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table-topI always say that Feng Shui was my “gateway drug” to spirituality. Raised Catholic but never able to connect to the traditional dogma, I decided when I was fifteen years old that I was an atheist. So my position remained until I was twenty-seven and discovered Feng Shui.

Oh, sure, I started meditating when I was eighteen. But I was always able to make rational arguments for the meditations I listened to, even when they said things like, “Open yourself to the light of the universe” or “feel your chakras cleansed.” I told myself those were metaphors, just things to imagine to make meditation easier.

Feng Shui was a different thing altogether. It’s a practice that began in China, and it embraces the idea that your physical surroundings have an invisible energy, and that wealth, happiness and love come to you based on how well the energy flows around you. Place a rose quartz in the far right corner of your bedroom and bring more love into your life. Place an image of a waterfall in the far left and help abundance flow. Feng Shui was all the rage at the time, with entire shelves of books dedicated to it at bookstores.

There is no logical justification for any of it.

Everyone I knew was talking about it, but I struggled with it. I like to guide myself by rational thought. I had rejected the rigid belief systems of my upbringing, so I didn’t want to jump into another one. But I was intrigued. So I looked for what was practical in what I read about Feng Shui. One of its main beliefs¬†is that clutter is stuck energy. That I could get behind. Always a bit of a mess when it came to papers, I cleaned out enthusiastically. I wasn’t sure if the energy was flowing any better, but I sure liked how things looked better without piles of paper.

The next thing I heard in my exploration of Feng Shui was that you should only own objects you absolutely loved. That sounded utterly impossible to me. I was in my home by then, and it was a mishmosh of my single-girl furniture and my husband’s hideous bachelor stuff (velvet green mega-couch with built-in cup holders, anyone?), with the occasional piece he’d bring from Costco without first consulting me. None of it felt mine, let alone like something I loved. I had also been raised to believe that you held on to presents no matter how ugly, so I had a few of those too.

I focused on the “cures” Feng Shui recommends. Crystals in windows. Pictures of goldfish. I watched for results. They seemed to come, but it was hard to know if they were as a result of my crystals or my efforts.

But the ideas lingered. Slowly, I began to get rid of things I didn’t absolutely love. I added a crystal here or there. I couldn’t tell myself they were just metaphors. They were supposed to change things. The fact that I was using them meant I was buying into that concept. I had officially crossed over to the land beyond reason.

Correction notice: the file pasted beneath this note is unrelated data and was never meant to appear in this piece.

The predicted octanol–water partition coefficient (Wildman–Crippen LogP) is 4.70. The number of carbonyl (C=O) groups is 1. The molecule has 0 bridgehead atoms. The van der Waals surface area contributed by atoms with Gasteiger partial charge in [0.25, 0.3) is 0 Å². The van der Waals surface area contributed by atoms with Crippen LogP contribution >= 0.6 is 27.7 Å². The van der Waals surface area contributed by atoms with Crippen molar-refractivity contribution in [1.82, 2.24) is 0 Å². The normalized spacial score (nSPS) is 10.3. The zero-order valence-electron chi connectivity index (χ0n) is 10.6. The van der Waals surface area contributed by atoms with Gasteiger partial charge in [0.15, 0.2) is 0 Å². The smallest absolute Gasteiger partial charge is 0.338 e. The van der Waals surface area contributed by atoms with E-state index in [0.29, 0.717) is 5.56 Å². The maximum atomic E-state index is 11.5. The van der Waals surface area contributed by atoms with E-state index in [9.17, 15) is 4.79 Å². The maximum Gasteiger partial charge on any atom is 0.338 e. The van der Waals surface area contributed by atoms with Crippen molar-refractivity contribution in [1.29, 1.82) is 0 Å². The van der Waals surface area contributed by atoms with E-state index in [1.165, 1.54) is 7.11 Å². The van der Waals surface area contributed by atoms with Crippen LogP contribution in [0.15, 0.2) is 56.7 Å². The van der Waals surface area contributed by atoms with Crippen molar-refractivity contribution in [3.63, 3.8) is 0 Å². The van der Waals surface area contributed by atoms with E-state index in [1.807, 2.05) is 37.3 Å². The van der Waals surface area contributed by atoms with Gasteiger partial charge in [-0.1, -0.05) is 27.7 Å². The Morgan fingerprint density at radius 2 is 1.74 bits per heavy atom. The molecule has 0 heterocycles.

When my ex-husband moved out after our divorce, I remembered the by-then old adage of surrounding myself only with items I loved. My first newly-single purchase was a gorgeous old factory cart converted into a coffee table. I’d discovered the idea at a high-end retailer, but I couldn’t afford their four-figure version. So I found a guy in Maryland who sold them on Ebay. The table was too heavy for me to carry into the house alone, so it sat in the garage for months until it occurred to me to ask my kids (9 and 8 at the time) to help me carry it in. Once inside, it infused the whole room with a certain air of determination and originality. It was probably one of the first things that felt completely mine.

Little by little, I replaced everything in the house. I splurged on a beautiful, carved wooden bed. I picked out throws and things that sparkled (I am like a monkey that way. If it sparkles, I’m on board). I bought knickknacks. I purged things I didn’t use. I eschewed the old habit of buying cookware sets for buying only the pieces I would actually use. (I have two woks, for example, and three 5-quart pots, but very few frying pans). It took years, but now I can honestly say I adore absolutely everything in this house.

I feel the joy of that every time I take a moment to look around consciously. There is the lamp I bought for my room but which I was delighted to find looks better in the living room. There is the acrylic console that makes my TV look like it’s floating in midair. Does the energy flow better because of those things? Or did the exercise of picking everything in my space deliberately make me appreciate it and my life more, thereby opening me up to create a better reality¬†for myself? Hard to know. But joy is joy no matter how it flows to you.

Discovering Feng Shui eventually led me to suspend disbelief in many other areas of spiritual inquiry. I’ve gone to Buddhist Zendos and chanted Sanskrit mantras, I’ve burned incense to “space clear” my house, I’ve read countless books on the old matriarchal magical disciplines of vestal virgins and women who lived in temples. I’ve believed none of them and all of them, grabbing a nugget here, a wisdom there, and finding my own path to peace and fulfillment. I’ve learned that I don’t need to buy into every facet of an idea to find benefit in it.

I was made to remember Feng Shui’s role in my spiritual development the other day when I went to the section where those books are normally kept in Barnes and Noble and found it much reduced. Feng Shui is not nearly as hot as it used to be. It burned through the public consciousness and then stopped being featured in morning shows and women’s magazines. I don’t think of it that often. But when I do, it is with gratitude for all the ways it made new energy flow into my life.

 

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